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How to Catch When Proxies Lie [pdf] (cmu.edu)
62 points by jsnell 4 months ago | hide | past | web | favorite | 3 comments



A very thorough and relevant piece of network measurement work! Awesome.

An interesting result not related to the title is some scary disagreements between popular geoip databases and the active probes the authors used(§6.2):

> All five of the IP-to-location databases are more likely to agree with the providers’ claims than either active-geolocation approach is. As discussed earlier, we are inclined to suspect that this is because the proxy providers have influenced the information in these databases. We have no hard evidence backing this suspicion, but we observe that there is no pattern to the countries for which the IP-to-location databases disagree with provider claims. This is what we would expect to see if the databases were being influenced, but with some lag-time.

The paper does call out the geoip databases in question (DB-IP, Eureka, IP2Location, IPInfo, MaxMind) -- but not the VPN providers, which is unfortunate.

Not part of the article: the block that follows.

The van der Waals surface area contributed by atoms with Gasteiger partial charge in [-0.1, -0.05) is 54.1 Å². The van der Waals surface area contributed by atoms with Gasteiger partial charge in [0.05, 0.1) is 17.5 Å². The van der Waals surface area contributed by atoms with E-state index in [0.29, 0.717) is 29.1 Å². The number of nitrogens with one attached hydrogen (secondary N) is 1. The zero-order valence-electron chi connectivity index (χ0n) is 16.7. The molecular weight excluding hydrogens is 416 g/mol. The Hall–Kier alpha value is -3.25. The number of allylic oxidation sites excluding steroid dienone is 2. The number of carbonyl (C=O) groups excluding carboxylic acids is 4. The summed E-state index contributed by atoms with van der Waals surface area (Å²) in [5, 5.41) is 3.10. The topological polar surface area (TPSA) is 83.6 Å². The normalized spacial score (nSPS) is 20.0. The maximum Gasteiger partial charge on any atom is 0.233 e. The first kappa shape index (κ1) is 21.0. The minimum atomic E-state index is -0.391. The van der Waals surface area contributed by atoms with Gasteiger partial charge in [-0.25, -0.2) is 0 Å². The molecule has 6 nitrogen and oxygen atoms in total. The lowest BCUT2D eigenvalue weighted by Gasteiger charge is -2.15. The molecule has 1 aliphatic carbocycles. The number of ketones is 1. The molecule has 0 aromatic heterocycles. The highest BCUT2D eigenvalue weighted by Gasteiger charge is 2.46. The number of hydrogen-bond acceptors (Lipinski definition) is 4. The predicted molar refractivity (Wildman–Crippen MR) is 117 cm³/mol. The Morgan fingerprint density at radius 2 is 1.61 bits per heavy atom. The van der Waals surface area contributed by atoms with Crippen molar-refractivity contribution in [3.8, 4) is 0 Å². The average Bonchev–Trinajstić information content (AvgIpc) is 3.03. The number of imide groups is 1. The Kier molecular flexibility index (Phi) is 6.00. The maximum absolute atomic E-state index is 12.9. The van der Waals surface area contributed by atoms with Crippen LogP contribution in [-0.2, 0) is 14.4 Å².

Also, the code looks quite good: https://github.com/zackw/active-geolocator


They missed one which is used by lots of ad networks including Google and Facebook: digital element's ip location DB.


Why Google and Facebook will need external vendor for geo IP DB? They have GPS data (or location based on WiFi / Cellular triangulation if GPS is switched off) and can name own geo IP DB. Given number of users this DB will be more accurate than most other vendors can provide.




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